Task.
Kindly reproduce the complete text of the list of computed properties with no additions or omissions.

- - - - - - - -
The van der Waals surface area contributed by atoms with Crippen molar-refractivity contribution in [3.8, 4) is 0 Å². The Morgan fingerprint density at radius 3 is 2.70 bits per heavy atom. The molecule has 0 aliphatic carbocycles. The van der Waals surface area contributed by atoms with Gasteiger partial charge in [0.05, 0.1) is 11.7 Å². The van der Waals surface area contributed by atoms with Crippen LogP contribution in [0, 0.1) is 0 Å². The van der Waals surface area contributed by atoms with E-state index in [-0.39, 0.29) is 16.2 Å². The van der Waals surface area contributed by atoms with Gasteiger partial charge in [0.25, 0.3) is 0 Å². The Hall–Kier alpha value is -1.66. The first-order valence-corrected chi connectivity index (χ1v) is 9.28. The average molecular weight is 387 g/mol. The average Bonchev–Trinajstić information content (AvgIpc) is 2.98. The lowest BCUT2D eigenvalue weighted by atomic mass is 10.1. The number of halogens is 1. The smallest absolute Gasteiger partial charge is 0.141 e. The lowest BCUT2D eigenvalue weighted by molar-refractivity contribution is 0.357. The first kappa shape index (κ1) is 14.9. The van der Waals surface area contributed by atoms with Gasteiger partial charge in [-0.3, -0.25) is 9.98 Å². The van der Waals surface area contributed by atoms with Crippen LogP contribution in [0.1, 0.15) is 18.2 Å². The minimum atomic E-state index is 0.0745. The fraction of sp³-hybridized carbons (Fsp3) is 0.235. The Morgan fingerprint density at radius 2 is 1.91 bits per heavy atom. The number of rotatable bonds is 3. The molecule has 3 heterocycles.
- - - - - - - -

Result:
The van der Waals surface area contributed by atoms with Crippen molar-refractivity contribution in [3.8, 4) is 0 Å². The Morgan fingerprint density at radius 3 is 2.70 bits per heavy atom. The molecule has 0 aliphatic carbocycles. The van der Waals surface area contributed by atoms with Gasteiger partial charge in [0.05, 0.1) is 11.7 Å². The van der Waals surface area contributed by atoms with Crippen LogP contribution in [0, 0.1) is 0 Å². The van der Waals surface area contributed by atoms with E-state index in [-0.39, 0.29) is 16.2 Å². The van der Waals surface area contributed by atoms with Gasteiger partial charge in [0.25, 0.3) is 0 Å². The Hall–Kier alpha value is -1.66. The first-order valence-corrected chi connectivity index (χ1v) is 9.28. The average molecular weight is 387 g/mol. The average Bonchev–Trinajstić information content (AvgIpc) is 2.98. The lowest BCUT2D eigenvalue weighted by atomic mass is 10.1. The number of halogens is 1. The smallest absolute Gasteiger partial charge is 0.141 e. The lowest BCUT2D eigenvalue weighted by molar-refractivity contribution is 0.357. The first kappa shape index (κ1) is 14.9. The van der Waals surface area contributed by atoms with Gasteiger partial charge in [-0.3, -0.25) is 9.98 Å². The van der Waals surface area contributed by atoms with Crippen LogP contribution in [0.1, 0.15) is 18.2 Å². The minimum atomic E-state index is 0.0745. The fraction of sp³-hybridized carbons (Fsp3) is 0.235. The Morgan fingerprint density at radius 2 is 1.91 bits per heavy atom. The number of rotatable bonds is 3. The molecule has 3 heterocycles.